When the once-hot Mesos open source project had a recent brush with oblivion, veterans of the container orchestration wars may have paused at the news only to marvel that Mesos is still around at all. The triumph of Kubernetes (K8s) as the dominant container orchestration has long seemed inevitable, given its long gestation inside Google as Borg, the firepower of the Cloud Native Computing Foundation (CNCF), and its rapid adoption by companies at the forefront of IT modernization. Mesosphere, the company launched by project founders, ultimately adapted by embracing K8s, renaming its operation D2iQ, and announcing that the Mesos-based Datacenter Operating System (DC/OS) would no longer be supported as of October 2021.

Yet the Mesos story is worth a closer look for what it tells us about the transition to application modernization at scale — and the future of the data center amid the massive growth of public cloud computing.

Mesosphere was launched to turn what had been a graduate student paper to propose the open source Mesos into DC/OS, a commercial product. Published in 2011, the Mesos paper authors’ proposition was that the adoption of distributed cluster computing frameworks such as Hadoop was constrained by lack of scalability in efficiently providing data locality to those frameworks — “The main design question for Mesos is how to build a scalable and efficient system that supports a wide array of both current and future frameworks,” noting Mesos’ support for containers for isolation to improve performance.

Mesos was most famously embraced by Twitter, where engineers built what became Apache Aurora to provide scheduling at scale. Apple embraced Mesos as the back end for its Siri personal digital assistant. Meanwhile, Mesosphere incorporated the Marathon scheduler with Mesos as core elements of DC/OS to provide a full-fledged container orchestrator. Docker Swarm and Kubernetes launched in 2014 with similar objectives. The container orchestration wars were on.

DC/OS had what were perceived to be advantages, including ease of implementation and the ability to run noncontainerized workloads. But the growing demand for containerization at scale gave Kubernetes an edge, with its Google-based predecessors having demonstrated the ability to scale containers at massive scale. If early K8s releases seemed incomplete relative to DC/OS capabilities, the CNCF provided a launching pad for startups and big players alike to fill in the blanks.

The Kubernetes juggernaut would inevitably be tough for DC/OS to compete with, even with Mesosphere’s notable customers like Twitter and notable venture capital backing that totaled nearly $250 million by 2018. But DC/OS’s downfall wasn’t due simply to Google’s clout. Mesos was written in the C++ programming language, making it more difficult for open source contributions relative to the Go language used by Kubernetes. If Kubernetes had gaps relative to DC/OS, the open source community mobilized to fill them.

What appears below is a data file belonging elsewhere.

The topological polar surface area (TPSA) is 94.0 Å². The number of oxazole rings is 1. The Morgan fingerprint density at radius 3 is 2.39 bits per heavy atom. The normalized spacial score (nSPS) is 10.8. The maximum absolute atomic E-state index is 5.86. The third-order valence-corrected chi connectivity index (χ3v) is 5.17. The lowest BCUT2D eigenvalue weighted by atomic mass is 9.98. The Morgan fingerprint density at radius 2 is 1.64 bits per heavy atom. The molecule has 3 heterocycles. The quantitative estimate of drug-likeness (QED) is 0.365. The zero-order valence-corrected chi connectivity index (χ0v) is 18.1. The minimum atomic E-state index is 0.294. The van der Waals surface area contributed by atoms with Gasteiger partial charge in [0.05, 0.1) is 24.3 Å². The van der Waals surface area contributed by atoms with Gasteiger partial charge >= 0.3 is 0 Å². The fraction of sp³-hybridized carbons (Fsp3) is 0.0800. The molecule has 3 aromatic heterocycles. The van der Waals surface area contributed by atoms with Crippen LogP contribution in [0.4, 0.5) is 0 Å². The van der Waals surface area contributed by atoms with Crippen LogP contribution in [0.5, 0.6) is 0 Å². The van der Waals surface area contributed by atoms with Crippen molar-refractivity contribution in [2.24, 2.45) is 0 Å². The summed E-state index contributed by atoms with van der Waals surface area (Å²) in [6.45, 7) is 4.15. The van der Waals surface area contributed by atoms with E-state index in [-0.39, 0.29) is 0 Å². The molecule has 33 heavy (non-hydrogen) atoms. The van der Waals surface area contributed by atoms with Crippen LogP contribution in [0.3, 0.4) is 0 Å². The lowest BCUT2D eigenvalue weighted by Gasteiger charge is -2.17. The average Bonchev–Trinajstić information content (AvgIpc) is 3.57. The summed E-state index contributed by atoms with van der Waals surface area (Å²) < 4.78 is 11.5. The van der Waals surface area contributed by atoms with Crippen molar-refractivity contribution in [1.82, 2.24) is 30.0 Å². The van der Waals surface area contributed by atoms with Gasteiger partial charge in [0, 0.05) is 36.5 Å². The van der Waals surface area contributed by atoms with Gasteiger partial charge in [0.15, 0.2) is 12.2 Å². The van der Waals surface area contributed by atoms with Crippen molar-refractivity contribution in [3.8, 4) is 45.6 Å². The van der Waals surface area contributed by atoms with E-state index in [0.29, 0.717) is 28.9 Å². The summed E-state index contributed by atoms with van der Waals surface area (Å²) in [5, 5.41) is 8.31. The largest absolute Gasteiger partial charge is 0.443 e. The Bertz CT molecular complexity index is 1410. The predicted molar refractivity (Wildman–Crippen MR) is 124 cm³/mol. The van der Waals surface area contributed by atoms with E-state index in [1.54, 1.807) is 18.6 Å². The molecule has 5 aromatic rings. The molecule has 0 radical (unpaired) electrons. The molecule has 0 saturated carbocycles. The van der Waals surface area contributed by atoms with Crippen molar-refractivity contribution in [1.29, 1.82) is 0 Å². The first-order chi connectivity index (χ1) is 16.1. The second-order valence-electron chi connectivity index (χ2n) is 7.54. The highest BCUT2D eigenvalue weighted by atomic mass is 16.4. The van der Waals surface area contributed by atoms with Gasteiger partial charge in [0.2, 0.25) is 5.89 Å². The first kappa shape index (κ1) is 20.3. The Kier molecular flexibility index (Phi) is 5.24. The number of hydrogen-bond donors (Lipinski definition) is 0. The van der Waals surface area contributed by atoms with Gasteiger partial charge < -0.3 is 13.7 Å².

By early 2017, Forrester documented Mesos’ track record but noted that Kubernetes had three times as many open source contributors as Mesos, concluding that “[a] more active ecosystem might give you a better chance to address critical business issues,” which, of course, is exactly what happened. The original Mesos paper’s authors had set a goal of being adaptable for future workloads. Kubernetes did it better.

But has Kubernetes really become what Mesosphere intended to create — a data center operating system? Not yet. While the open source community around the CNCF plunges ahead on multiple fronts, Kubernetes remains difficult to consume for most enterprise-class organizations. A DIY approach with CNCF projects may be the best course for highly specialized organizations with considerable engineering resources — CERN, of subatomic particle research fame, comes to mind.

For most enterprises and public sector organizations, K8s is more likely to be consumed via some form of managed Kubernetes service from the hyperscalers or a Kubernetes-based platform such as OpenShift, Anthos, Tanzu, or Platform9, whether on-premises or the cloud. Public cloud K8s services (i.e., EKS, AKS, GKE) and industry-specific clouds — such as IBM’s financial services offering — are likely to play a role in mainstreaming Kubernetes consumption.

So for most users, Kubernetes won’t become a data center operating system but a component of the stack that’s isolated from application developers and managed by operators through another layer of abstraction tied to particular providers. Thus the orchestration wars of yesterday have given way to a new battle to lead K8s enablement — how to best deploy container orchestration in the public cloud, on-premises, and the edge. Notably, D2iQ has plunged into that space to take on bigger rivals.

The Mesosphere experience validated the possibility of applications at scale and how real or perceived limitations and a lack of flexibility drive users toward a more flexible solution. Today’s competitors will have to balance user interest in embracing Kubernetes today while keeping their options open.